Over the past two years or so, sextech veterans are increasingly being approached by various consultancy agencies. They appear in our LinkedIn inboxes unsolicited, slyly asking about our expertise, on behalf of a complex and anonymous network of competing investors.
At first, we were suspicious. It felt like a social engineering scam. Flatter us by asking us about our vast experience, get us to divulge our bank details in exchange for our knowledge, and disappear into the ether with our hard-earned dollars.
But it was real, and they paid well, and they were all asking the same question: What’s next in sex? At the risk of giving up a healthy second income by exposing my secrets, I have a ready answer. It’s one word long, and one atom thick. It’s graphene.
The sexualization of technology
There have been many revolutions in sexual technology – in fact, new technology is generally sexualized the moment it emerges. As soon as we had the ability to polish rock, we were carving faux phalluses from siltstone and using them for sexual pleasure. Archaeologists, out of civility, or embarrassment, euphemize the growing number of neolithic dildos as ‘ice age batons.’
The first photograph was produced in 1839. By 1841, people were already being prosecuted for obscenity. In 1895, the Lumière brothers’ short films premiered in Paris, which was considered the birth of cinema. The first adult movie, a bedroom striptease, premiered the very next year. Sex is why VHS beat the superior Betamax, and as early as 1995, erotic images accounted for 83.5% of traffic on the early internet.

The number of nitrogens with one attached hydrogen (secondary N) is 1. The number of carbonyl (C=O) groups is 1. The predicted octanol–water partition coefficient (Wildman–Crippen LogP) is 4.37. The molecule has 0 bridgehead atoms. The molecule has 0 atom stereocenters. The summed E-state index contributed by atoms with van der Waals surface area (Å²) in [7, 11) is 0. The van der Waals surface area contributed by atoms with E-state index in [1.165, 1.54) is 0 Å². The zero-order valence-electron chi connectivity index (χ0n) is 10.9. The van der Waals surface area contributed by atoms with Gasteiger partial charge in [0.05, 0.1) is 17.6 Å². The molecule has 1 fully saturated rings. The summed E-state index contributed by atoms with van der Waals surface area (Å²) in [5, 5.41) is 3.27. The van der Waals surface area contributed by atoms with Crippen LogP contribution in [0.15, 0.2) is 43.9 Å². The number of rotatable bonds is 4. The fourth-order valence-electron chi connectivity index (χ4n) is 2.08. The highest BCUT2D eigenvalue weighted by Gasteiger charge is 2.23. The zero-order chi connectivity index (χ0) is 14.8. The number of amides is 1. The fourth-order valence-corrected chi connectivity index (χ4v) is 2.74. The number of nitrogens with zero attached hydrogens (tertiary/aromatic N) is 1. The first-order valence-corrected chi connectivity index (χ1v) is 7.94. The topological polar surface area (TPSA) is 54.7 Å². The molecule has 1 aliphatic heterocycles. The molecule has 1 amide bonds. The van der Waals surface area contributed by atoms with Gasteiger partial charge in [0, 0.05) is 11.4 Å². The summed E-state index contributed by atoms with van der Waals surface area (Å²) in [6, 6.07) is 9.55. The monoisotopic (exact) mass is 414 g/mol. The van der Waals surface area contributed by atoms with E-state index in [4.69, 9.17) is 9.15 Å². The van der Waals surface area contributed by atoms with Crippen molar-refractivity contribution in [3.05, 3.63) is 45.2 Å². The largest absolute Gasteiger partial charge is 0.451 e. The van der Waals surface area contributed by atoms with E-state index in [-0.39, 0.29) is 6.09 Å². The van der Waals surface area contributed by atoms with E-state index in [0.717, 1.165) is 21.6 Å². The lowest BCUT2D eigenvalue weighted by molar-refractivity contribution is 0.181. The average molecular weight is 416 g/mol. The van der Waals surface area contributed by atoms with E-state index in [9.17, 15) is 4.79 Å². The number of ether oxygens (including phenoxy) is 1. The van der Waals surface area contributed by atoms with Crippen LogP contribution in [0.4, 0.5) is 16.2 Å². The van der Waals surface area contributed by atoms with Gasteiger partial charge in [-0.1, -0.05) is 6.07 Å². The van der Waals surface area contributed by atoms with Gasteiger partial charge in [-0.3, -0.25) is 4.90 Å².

Et cetera, et cetera. You get the point. As soon as any new technology surfaces, we quickly find a way to have sex with it.
The power of new material
There have been several technologies that caused fundamental shifts in the way sex tech products are designed, produced, and used. Aside from the obvious innovations, like electricity or microcircuits, the last real step forward was probably the introduction of silicone.
Silicone emerged as a viable material for sex toys in the late 70s, thanks to a collaboration between Gosnell Duncan, a man paralyzed in an accident and seeking a penile prosthesis, and a chemical engineer at General Electric. It resulted in a single product, The Venus, a simple silicone dildo.
It took a while for silicone to catch on, but when it did, it caught on everywhere all at once. It was around the year 2000. One day, there were almost no silicone sex toys, the next, they were ubiquitous.
It’s hard to track down the first non-medical sexual wellness brand to really get behind the material in the West, but many in the industry believe that it was Tantus who introduced the first platinum-cured silicone sex toys in 1997.
Silicone changed everything. Overnight, at least in the more reputable sectors of the sex tech industry, we suddenly had access to a resilient, body-safe, pleasurable material that had all the properties one would desire in one’s sexual technology. The moment silicone became commercially viable, the quality of the entire industry was raised, and our relationships with our bodies changed.
And if a material has the power to change things once, it can happen again. A new supermaterial, like graphene, could set to advance material science and technology in general, and sex tech in particular.
What exactly is graphene?